On June 7, 2014, an 18-wheeler driven by a Walmart truck driver who hadn’t slept in 28 hours collided with Tracy Morgan’s limo-van, killing Morgan’s friend James McNair, severely injuring three other passengers, and placing Morgan in a coma that would last eight days. A brutal legal battle ensued with Walmart, eventually ending in a settlement. Due to the brain injuries he suffered from the accident, doctors weren’t sure if Morgan would ever perform again. Slowly, surely, and bravely, Morgan has made his way back to doing what he loves, making his first television appearance post-accident with an emotional interview on Today. He dropped in on the Comedy Cellar in Manhattan last October, surprising the audience with a brief set—his first standup performance since the accident. He returned to Saturday Night Live. He is set to star in a movie with Charlie Day and Ice Cube and will executive produce and star in a new comedy project at FX alongside Key & Peele’s Jordan Peele. He is also set to headline day one of The A.V. Club’s comedy festival this summer.
Brian Hiatt at Rolling Stone recently spent time with Morgan in the days leading up to the first show in his lineup of North American tour dates. Morgan is candid and emotionally raw in the interview, talking about how he contemplated suicide in the aftermath of the accident and the guilt he used to feel. In dark moments, one of the songs he used to listen to was the jazz theme from Taxi. He talks about moving forward with his comedy career. He also talks about his pet octopus and sharks, which sound like they have a pretty strict feeding schedule.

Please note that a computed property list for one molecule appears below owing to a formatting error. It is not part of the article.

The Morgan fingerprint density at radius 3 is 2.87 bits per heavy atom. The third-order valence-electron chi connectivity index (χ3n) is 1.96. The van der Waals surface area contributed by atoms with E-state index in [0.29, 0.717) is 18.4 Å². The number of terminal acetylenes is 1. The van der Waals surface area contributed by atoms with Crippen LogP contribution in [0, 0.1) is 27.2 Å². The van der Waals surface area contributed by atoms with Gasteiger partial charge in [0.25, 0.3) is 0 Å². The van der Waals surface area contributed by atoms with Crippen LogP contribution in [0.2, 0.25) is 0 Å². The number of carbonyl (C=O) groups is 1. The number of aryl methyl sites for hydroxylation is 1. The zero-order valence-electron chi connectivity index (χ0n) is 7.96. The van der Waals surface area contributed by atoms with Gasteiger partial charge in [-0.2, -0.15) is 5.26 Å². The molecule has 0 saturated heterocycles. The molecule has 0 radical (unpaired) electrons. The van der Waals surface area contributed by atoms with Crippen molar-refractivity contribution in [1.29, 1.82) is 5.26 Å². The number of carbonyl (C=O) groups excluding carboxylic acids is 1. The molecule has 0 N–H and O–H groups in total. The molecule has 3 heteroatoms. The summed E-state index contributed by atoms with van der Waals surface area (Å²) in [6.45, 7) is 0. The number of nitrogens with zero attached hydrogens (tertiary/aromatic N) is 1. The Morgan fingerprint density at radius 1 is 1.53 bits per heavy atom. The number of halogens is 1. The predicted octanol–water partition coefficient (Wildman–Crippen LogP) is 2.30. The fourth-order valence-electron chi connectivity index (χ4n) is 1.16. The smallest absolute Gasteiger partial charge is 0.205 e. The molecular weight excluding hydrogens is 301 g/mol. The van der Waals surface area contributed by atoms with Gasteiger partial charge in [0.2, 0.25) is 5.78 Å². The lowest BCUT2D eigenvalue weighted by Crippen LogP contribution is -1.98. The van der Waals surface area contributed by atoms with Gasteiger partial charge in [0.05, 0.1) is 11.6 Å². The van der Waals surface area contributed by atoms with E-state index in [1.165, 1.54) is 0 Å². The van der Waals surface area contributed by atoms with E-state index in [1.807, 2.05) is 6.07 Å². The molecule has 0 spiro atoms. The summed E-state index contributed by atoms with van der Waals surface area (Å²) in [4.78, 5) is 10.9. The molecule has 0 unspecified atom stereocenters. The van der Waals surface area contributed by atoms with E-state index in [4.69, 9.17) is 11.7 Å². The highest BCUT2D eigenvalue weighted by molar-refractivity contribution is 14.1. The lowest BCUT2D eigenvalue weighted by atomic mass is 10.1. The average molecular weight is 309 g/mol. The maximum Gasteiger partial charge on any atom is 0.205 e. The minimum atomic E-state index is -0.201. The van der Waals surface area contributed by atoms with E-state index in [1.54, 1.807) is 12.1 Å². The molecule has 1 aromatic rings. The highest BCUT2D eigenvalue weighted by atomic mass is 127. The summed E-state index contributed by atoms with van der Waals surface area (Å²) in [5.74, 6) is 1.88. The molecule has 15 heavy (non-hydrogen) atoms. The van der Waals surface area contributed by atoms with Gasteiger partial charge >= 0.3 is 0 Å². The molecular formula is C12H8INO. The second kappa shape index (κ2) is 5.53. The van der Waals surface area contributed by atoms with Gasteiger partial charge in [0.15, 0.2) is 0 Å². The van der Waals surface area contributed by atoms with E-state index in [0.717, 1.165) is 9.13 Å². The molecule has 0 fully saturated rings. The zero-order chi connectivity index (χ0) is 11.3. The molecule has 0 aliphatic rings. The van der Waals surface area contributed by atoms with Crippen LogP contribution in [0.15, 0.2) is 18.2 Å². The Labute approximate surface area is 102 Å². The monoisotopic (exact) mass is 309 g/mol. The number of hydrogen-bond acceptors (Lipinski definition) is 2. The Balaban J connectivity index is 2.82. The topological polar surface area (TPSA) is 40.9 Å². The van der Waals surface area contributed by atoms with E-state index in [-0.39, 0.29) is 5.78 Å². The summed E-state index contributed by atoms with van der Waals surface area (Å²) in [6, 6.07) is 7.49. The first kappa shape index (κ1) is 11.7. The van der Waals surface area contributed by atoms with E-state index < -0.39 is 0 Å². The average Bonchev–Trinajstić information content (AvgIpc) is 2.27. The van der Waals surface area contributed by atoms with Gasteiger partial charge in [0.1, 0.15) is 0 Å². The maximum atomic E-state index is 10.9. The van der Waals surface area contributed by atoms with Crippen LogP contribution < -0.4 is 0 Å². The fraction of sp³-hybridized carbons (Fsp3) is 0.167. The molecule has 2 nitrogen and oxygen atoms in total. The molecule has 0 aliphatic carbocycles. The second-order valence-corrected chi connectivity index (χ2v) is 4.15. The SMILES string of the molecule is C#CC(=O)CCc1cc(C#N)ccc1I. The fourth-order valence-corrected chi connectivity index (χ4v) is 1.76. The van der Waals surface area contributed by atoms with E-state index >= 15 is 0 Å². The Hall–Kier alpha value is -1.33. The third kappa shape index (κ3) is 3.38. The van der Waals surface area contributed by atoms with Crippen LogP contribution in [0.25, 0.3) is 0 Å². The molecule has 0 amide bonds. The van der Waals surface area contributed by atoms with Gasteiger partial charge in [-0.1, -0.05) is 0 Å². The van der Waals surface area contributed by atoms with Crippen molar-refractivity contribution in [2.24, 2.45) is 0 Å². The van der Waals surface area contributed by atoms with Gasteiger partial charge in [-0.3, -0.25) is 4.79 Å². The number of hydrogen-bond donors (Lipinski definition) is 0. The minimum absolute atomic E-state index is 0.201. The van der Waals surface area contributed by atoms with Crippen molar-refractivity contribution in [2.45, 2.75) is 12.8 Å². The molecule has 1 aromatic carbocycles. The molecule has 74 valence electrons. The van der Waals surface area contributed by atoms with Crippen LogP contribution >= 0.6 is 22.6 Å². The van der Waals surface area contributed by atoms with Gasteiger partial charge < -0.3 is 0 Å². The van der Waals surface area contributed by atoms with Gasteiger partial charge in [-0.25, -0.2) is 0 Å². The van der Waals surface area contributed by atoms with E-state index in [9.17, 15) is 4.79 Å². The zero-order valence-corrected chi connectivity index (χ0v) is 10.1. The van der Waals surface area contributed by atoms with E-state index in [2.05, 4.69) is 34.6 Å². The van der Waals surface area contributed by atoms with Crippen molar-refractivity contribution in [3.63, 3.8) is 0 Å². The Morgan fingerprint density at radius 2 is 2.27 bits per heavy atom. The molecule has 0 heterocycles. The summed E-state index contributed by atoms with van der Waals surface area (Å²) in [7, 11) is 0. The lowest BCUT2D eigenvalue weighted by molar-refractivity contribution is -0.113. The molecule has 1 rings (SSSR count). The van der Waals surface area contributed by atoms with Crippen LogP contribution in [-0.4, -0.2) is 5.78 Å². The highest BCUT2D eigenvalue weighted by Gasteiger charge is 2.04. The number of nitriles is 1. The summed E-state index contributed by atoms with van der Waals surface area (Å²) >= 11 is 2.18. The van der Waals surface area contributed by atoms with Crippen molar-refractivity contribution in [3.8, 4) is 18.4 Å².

Though Tracy jokes that he turned away from heaven’s white light because he “thought it was the police,” he’s pretty sure that it was his dad who sent him back to Earth.
“He was the one who said, ‘Go home, son. I ain’t ready for you yet,’” says Morgan. “I don’t think I cheated death. I think this was the plan. My room wasn’t ready.” He would have left behind Megan, Maven and his three kids from his first marriage, who range in age from 24 to 30. “I still have shit here to do,” Morgan says. “It’s gonna take more than 18 wheels for me to get out of here. I have to raise my girl, raise my wife, raise my family.” Exotic pets, too. “Gotta keep my octopus alive. Gotta keep my sharks alive. Those are God’s creatures! I’m needed!”
The interview will also be featured in the April 7 print issue of Rolling Stone.